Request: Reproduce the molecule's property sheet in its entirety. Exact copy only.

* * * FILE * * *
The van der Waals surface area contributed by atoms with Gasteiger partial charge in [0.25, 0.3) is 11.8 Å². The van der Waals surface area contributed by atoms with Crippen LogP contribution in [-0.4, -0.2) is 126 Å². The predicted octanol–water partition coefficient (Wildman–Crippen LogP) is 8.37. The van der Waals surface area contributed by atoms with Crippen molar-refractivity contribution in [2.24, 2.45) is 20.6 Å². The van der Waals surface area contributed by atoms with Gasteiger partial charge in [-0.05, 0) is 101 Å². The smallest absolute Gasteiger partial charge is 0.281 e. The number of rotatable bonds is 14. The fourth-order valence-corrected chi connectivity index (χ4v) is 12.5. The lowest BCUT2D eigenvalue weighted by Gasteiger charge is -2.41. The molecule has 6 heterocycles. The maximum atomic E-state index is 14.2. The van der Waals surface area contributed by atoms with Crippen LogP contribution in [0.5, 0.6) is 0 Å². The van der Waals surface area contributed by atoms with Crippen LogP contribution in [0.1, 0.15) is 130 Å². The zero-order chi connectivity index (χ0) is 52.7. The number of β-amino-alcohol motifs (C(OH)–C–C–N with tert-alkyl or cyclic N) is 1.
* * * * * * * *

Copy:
The van der Waals surface area contributed by atoms with Gasteiger partial charge in [0.25, 0.3) is 11.8 Å². The van der Waals surface area contributed by atoms with Crippen LogP contribution in [-0.4, -0.2) is 126 Å². The predicted octanol–water partition coefficient (Wildman–Crippen LogP) is 8.37. The van der Waals surface area contributed by atoms with Crippen molar-refractivity contribution in [2.24, 2.45) is 20.6 Å². The van der Waals surface area contributed by atoms with Gasteiger partial charge in [-0.05, 0) is 101 Å². The smallest absolute Gasteiger partial charge is 0.281 e. The number of rotatable bonds is 14. The fourth-order valence-corrected chi connectivity index (χ4v) is 12.5. The lowest BCUT2D eigenvalue weighted by Gasteiger charge is -2.41. The molecule has 6 heterocycles. The maximum atomic E-state index is 14.2. The van der Waals surface area contributed by atoms with Crippen LogP contribution in [0.5, 0.6) is 0 Å². The van der Waals surface area contributed by atoms with Crippen LogP contribution in [0.1, 0.15) is 130 Å². The zero-order chi connectivity index (χ0) is 52.7. The number of β-amino-alcohol motifs (C(OH)–C–C–N with tert-alkyl or cyclic N) is 1.